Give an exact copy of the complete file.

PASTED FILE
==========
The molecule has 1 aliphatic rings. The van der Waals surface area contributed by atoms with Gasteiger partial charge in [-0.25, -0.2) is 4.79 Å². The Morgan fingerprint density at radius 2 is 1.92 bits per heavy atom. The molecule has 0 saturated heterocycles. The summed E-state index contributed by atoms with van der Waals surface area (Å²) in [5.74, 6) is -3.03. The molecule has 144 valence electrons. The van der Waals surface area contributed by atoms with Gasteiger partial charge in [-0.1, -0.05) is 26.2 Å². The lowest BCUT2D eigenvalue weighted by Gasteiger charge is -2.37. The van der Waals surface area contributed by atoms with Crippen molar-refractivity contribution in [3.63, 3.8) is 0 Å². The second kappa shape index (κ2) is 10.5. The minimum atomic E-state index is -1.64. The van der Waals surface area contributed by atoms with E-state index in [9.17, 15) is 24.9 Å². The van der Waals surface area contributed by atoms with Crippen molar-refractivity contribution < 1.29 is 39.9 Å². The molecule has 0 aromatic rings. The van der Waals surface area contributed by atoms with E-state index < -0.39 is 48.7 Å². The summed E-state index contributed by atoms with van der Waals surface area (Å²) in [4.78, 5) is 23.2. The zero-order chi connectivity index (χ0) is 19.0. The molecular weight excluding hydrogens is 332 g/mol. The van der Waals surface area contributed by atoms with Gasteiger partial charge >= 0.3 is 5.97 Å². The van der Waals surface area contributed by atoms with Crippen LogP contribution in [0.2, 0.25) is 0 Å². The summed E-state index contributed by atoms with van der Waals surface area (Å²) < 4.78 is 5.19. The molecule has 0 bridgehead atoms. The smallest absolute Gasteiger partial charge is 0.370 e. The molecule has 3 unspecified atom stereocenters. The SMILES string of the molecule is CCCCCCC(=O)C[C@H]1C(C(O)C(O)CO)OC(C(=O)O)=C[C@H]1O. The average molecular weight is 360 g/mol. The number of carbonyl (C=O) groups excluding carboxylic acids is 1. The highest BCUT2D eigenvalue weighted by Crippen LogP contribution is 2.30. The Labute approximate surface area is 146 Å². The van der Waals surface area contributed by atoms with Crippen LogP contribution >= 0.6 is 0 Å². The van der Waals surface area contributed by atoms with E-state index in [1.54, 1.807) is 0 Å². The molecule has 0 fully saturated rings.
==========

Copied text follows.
The molecule has 1 aliphatic rings. The van der Waals surface area contributed by atoms with Gasteiger partial charge in [-0.25, -0.2) is 4.79 Å². The Morgan fingerprint density at radius 2 is 1.92 bits per heavy atom. The molecule has 0 saturated heterocycles. The summed E-state index contributed by atoms with van der Waals surface area (Å²) in [5.74, 6) is -3.03. The molecule has 144 valence electrons. The van der Waals surface area contributed by atoms with Gasteiger partial charge in [-0.1, -0.05) is 26.2 Å². The lowest BCUT2D eigenvalue weighted by Gasteiger charge is -2.37. The van der Waals surface area contributed by atoms with Crippen molar-refractivity contribution in [3.63, 3.8) is 0 Å². The second kappa shape index (κ2) is 10.5. The minimum atomic E-state index is -1.64. The van der Waals surface area contributed by atoms with E-state index in [9.17, 15) is 24.9 Å². The van der Waals surface area contributed by atoms with Crippen molar-refractivity contribution < 1.29 is 39.9 Å². The molecule has 0 aromatic rings. The van der Waals surface area contributed by atoms with E-state index < -0.39 is 48.7 Å². The summed E-state index contributed by atoms with van der Waals surface area (Å²) in [4.78, 5) is 23.2. The zero-order chi connectivity index (χ0) is 19.0. The molecular weight excluding hydrogens is 332 g/mol. The van der Waals surface area contributed by atoms with Gasteiger partial charge >= 0.3 is 5.97 Å². The van der Waals surface area contributed by atoms with Crippen LogP contribution in [0.2, 0.25) is 0 Å². The summed E-state index contributed by atoms with van der Waals surface area (Å²) < 4.78 is 5.19. The molecule has 0 bridgehead atoms. The smallest absolute Gasteiger partial charge is 0.370 e. The molecule has 3 unspecified atom stereocenters. The SMILES string of the molecule is CCCCCCC(=O)C[C@H]1C(C(O)C(O)CO)OC(C(=O)O)=C[C@H]1O. The average molecular weight is 360 g/mol. The number of carbonyl (C=O) groups excluding carboxylic acids is 1. The highest BCUT2D eigenvalue weighted by Crippen LogP contribution is 2.30. The Labute approximate surface area is 146 Å². The van der Waals surface area contributed by atoms with Crippen LogP contribution >= 0.6 is 0 Å². The van der Waals surface area contributed by atoms with E-state index in [1.54, 1.807) is 0 Å². The molecule has 0 fully saturated rings.